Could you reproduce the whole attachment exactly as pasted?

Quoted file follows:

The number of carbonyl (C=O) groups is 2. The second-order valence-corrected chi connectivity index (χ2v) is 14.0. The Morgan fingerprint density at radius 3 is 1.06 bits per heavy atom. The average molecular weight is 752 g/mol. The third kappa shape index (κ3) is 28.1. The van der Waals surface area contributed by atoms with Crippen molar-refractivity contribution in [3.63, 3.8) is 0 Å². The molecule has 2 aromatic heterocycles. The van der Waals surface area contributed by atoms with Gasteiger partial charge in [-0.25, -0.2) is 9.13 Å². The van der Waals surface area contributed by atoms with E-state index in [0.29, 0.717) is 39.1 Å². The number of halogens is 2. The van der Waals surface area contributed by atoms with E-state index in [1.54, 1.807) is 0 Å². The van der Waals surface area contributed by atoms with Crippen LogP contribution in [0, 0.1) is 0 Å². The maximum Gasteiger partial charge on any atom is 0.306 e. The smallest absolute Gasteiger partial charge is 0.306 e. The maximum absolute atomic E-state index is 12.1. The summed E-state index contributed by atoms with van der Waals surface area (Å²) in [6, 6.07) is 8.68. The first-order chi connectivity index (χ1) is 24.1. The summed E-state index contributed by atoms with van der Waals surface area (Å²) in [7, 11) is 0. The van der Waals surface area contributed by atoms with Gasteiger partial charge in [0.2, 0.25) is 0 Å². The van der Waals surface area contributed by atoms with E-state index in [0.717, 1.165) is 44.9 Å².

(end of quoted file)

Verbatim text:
The number of carbonyl (C=O) groups is 2. The second-order valence-corrected chi connectivity index (χ2v) is 14.0. The Morgan fingerprint density at radius 3 is 1.06 bits per heavy atom. The average molecular weight is 752 g/mol. The third kappa shape index (κ3) is 28.1. The van der Waals surface area contributed by atoms with Crippen molar-refractivity contribution in [3.63, 3.8) is 0 Å². The molecule has 2 aromatic heterocycles. The van der Waals surface area contributed by atoms with Gasteiger partial charge in [-0.25, -0.2) is 9.13 Å². The van der Waals surface area contributed by atoms with E-state index in [0.29, 0.717) is 39.1 Å². The number of halogens is 2. The van der Waals surface area contributed by atoms with E-state index in [1.54, 1.807) is 0 Å². The van der Waals surface area contributed by atoms with Crippen LogP contribution in [0, 0.1) is 0 Å². The maximum Gasteiger partial charge on any atom is 0.306 e. The smallest absolute Gasteiger partial charge is 0.306 e. The maximum absolute atomic E-state index is 12.1. The summed E-state index contributed by atoms with van der Waals surface area (Å²) in [6, 6.07) is 8.68. The first-order chi connectivity index (χ1) is 24.1. The summed E-state index contributed by atoms with van der Waals surface area (Å²) in [7, 11) is 0. The van der Waals surface area contributed by atoms with Gasteiger partial charge in [0.2, 0.25) is 0 Å². The van der Waals surface area contributed by atoms with E-state index in [0.717, 1.165) is 44.9 Å².